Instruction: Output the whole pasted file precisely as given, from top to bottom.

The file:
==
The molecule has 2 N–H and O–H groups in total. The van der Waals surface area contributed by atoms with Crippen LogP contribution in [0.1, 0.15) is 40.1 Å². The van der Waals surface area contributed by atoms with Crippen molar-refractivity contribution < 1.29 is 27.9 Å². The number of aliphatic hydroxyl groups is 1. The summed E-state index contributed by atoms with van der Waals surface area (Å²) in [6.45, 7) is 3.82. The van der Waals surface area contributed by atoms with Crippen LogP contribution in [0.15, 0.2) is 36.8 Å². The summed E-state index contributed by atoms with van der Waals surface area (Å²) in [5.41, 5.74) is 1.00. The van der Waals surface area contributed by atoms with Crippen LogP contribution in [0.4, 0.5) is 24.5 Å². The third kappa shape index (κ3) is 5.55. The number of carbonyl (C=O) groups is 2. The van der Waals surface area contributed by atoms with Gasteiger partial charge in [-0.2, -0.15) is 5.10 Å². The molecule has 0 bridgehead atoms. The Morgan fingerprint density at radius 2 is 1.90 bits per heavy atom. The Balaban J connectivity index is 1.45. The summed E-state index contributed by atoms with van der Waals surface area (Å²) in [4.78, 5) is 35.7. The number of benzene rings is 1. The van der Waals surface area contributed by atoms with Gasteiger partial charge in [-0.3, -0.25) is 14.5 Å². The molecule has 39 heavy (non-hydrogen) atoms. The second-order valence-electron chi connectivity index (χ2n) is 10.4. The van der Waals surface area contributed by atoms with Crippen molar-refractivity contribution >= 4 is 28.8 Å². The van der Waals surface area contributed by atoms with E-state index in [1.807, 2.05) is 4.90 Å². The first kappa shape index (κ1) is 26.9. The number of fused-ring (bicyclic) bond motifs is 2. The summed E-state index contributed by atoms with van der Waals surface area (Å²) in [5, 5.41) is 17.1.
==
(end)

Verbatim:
The molecule has 2 N–H and O–H groups in total. The van der Waals surface area contributed by atoms with Crippen LogP contribution in [0.1, 0.15) is 40.1 Å². The van der Waals surface area contributed by atoms with Crippen molar-refractivity contribution < 1.29 is 27.9 Å². The number of aliphatic hydroxyl groups is 1. The summed E-state index contributed by atoms with van der Waals surface area (Å²) in [6.45, 7) is 3.82. The van der Waals surface area contributed by atoms with Crippen LogP contribution in [0.15, 0.2) is 36.8 Å². The summed E-state index contributed by atoms with van der Waals surface area (Å²) in [5.41, 5.74) is 1.00. The van der Waals surface area contributed by atoms with Crippen LogP contribution in [0.4, 0.5) is 24.5 Å². The third kappa shape index (κ3) is 5.55. The number of carbonyl (C=O) groups is 2. The van der Waals surface area contributed by atoms with Gasteiger partial charge in [-0.2, -0.15) is 5.10 Å². The molecule has 0 bridgehead atoms. The Morgan fingerprint density at radius 2 is 1.90 bits per heavy atom. The Balaban J connectivity index is 1.45. The summed E-state index contributed by atoms with van der Waals surface area (Å²) in [4.78, 5) is 35.7. The number of benzene rings is 1. The van der Waals surface area contributed by atoms with Gasteiger partial charge in [-0.3, -0.25) is 14.5 Å². The molecule has 39 heavy (non-hydrogen) atoms. The second-order valence-electron chi connectivity index (χ2n) is 10.4. The van der Waals surface area contributed by atoms with Crippen molar-refractivity contribution >= 4 is 28.8 Å². The van der Waals surface area contributed by atoms with E-state index in [1.807, 2.05) is 4.90 Å². The first kappa shape index (κ1) is 26.9. The number of fused-ring (bicyclic) bond motifs is 2. The summed E-state index contributed by atoms with van der Waals surface area (Å²) in [5, 5.41) is 17.1.